Many people have asked me: “You want to do investment banking and are studying a master in finance, why are you doing a CFA?” I can certainly see the point, as a CFA is perfect for investment professionals, and not so much for investment bankers. But for me, a CFA has played a vital role in my exploration of IB and is a great complementary study alongside the MoF. In this article I will tell more about CFA.
The CFA programme is a postgraduate professional certification offered internationally to investment and financial professionals. If you want to claim this prestigious designation in the financial world, you need to pass three levels of exams and achieve qualified work experience. The three exams cover a wide range of topics, and each level is designed to examine different competencies – L1 gives a comprehensive overview of finance; L2 emphasises valuation, a great help for most kinds of entry-level finance job interviews; and L3 specialises in investment.
Although in my bachelor of business administration I had some relevant subjects, I had never studied finance in a systematic way. Highly interested in finance I was eager to learn more. As each level usually requires a 300-hour study, I also wanted to challenge myself to train my other abilities such as time management. Taking this challenge eventually made a huge impact on me, not only in terms of the financial skills. But most importantly, I could explore different professions in finance and subsequently discovered my passion for investment banking.
When I studied for my L1, I was in the last semester of my bachelor. Back then I studied everything on my own. There was a lot of jargon I did not truly understand. Apparently if I had had taken the L1 during the MoF, I would have understood it much better since MoF covers a wide range of CFA curriculum. Many classmates told me that it took them significantly less than 300 hours to prepare for the L1. Things changed when I studied for the L2 during my second semester of my MSc Finance. For instance, Data Analytics and Machine Learning in Finance included one assignment that was based on one CFA reading, and the professor is a CFA Charterholder. Professors at FS do not only have academic expertise, but also extensive real-world experiences. They explain the topics in such an interesting and practical way that motivated me to study more and jargon started to make sense to me. Thanks to the L2, I finally started to see the logic and connect the dots among topics. Currently I am studying for the L3 and I can say that it has changed the way I think for investment.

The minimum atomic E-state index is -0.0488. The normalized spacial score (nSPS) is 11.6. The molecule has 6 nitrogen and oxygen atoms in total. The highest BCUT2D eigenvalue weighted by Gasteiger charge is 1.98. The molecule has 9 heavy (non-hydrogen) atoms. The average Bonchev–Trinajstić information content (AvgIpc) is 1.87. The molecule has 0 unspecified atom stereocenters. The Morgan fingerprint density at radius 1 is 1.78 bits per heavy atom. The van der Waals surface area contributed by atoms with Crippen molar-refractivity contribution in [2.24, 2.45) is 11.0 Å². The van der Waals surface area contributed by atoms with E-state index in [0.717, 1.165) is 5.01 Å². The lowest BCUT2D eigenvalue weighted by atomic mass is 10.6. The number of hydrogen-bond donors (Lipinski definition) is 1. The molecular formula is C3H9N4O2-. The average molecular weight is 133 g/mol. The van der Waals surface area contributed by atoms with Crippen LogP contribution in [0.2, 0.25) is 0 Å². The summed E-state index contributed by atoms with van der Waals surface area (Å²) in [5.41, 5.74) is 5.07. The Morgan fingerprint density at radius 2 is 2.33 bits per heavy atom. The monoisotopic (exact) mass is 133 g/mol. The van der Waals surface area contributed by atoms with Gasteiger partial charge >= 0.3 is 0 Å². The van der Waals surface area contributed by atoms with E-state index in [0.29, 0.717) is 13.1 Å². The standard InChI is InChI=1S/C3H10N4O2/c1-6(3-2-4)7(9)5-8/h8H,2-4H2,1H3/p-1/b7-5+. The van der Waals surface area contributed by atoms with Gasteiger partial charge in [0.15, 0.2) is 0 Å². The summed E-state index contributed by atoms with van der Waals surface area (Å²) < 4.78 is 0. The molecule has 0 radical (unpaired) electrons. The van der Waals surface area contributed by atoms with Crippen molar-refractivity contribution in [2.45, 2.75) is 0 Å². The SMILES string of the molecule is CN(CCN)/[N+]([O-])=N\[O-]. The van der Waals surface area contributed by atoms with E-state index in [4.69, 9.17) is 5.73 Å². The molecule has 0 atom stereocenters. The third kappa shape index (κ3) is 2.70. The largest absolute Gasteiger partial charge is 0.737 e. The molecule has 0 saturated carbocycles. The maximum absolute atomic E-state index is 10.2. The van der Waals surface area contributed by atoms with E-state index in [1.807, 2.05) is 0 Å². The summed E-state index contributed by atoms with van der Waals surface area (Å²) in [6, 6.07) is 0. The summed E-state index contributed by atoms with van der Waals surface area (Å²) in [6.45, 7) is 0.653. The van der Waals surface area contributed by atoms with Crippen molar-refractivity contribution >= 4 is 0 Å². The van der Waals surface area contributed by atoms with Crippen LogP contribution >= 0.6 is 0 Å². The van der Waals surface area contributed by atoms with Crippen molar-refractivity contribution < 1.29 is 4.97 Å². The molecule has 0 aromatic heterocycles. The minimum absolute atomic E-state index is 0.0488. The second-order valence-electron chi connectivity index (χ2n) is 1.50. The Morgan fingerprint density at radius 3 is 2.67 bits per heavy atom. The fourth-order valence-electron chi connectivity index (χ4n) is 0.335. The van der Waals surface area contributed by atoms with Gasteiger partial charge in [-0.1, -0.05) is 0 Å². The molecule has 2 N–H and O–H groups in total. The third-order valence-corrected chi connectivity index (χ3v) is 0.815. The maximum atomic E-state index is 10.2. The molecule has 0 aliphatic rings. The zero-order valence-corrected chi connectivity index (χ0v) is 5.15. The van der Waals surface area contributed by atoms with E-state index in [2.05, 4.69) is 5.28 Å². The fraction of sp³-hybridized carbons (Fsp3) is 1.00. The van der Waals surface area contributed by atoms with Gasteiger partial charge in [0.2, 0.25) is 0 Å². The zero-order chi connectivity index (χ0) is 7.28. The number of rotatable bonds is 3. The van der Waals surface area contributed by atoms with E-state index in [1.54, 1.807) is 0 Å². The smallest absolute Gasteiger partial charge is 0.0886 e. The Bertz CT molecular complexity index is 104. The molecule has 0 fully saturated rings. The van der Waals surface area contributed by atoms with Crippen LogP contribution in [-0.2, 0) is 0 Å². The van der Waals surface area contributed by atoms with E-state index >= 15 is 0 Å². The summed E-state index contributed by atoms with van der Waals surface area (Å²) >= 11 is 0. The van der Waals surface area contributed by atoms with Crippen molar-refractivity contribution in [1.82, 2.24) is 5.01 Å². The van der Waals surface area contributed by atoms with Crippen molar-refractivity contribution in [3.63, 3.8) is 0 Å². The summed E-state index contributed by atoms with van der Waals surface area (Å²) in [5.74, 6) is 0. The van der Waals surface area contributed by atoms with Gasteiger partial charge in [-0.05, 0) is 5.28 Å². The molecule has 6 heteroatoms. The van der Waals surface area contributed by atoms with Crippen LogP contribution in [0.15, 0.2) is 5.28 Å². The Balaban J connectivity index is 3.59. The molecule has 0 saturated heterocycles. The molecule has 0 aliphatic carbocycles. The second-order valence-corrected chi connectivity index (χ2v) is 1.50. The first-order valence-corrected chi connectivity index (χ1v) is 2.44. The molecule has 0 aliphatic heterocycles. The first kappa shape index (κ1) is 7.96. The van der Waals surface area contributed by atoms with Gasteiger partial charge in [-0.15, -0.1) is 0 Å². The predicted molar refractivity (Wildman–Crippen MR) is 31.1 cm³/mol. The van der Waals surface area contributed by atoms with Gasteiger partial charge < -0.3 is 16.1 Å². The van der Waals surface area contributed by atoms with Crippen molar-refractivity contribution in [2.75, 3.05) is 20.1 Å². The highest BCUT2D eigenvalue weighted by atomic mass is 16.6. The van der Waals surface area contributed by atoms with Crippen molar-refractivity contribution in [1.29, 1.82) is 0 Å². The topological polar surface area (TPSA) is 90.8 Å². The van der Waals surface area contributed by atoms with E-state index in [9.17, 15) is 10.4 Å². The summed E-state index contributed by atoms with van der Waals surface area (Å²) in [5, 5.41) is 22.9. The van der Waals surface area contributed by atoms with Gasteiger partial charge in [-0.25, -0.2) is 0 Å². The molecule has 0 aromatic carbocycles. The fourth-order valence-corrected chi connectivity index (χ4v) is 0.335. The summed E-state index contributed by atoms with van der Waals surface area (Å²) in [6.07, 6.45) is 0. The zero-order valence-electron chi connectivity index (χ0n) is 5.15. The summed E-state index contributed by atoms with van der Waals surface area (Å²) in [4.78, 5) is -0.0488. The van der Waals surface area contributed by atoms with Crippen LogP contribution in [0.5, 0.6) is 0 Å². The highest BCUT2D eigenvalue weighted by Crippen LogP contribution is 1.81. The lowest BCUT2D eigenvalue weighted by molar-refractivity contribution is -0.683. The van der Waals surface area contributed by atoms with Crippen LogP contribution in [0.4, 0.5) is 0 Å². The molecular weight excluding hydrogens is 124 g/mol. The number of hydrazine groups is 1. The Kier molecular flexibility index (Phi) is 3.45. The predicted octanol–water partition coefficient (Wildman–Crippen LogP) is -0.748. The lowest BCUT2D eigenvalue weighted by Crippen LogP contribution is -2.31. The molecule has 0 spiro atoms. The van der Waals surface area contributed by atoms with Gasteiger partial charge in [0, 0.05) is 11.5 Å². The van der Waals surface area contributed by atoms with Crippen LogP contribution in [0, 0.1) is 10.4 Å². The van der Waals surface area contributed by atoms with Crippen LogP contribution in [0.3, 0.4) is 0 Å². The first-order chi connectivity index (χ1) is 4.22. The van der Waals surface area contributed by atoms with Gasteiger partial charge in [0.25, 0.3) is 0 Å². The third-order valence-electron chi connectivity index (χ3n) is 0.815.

Firstly, please do it only when you are genuinely eager to learn and passionate about the topics. Otherwise these 900+ hours could be spent in a better way for your career or personal life. Secondly, try to understand the logic behind concepts, and how it makes sense in the real world. FS people have very diverse experiences. It is recommendable to chat with people who have worked in the respective area.
For the exams, I would suggest the following: 1. the official curriculum is not written in the clearest way. When you are short of time, skip it and study from another source such as Schweser Notes or sign up for a course from a CFA Institute-approved prep provider. 2. The practice problems from curriculum are the best exercises you can train for the exams. Overall, the exams are not too difficult but they cover too many topics.
Good luck and enjoy this wonderful journey!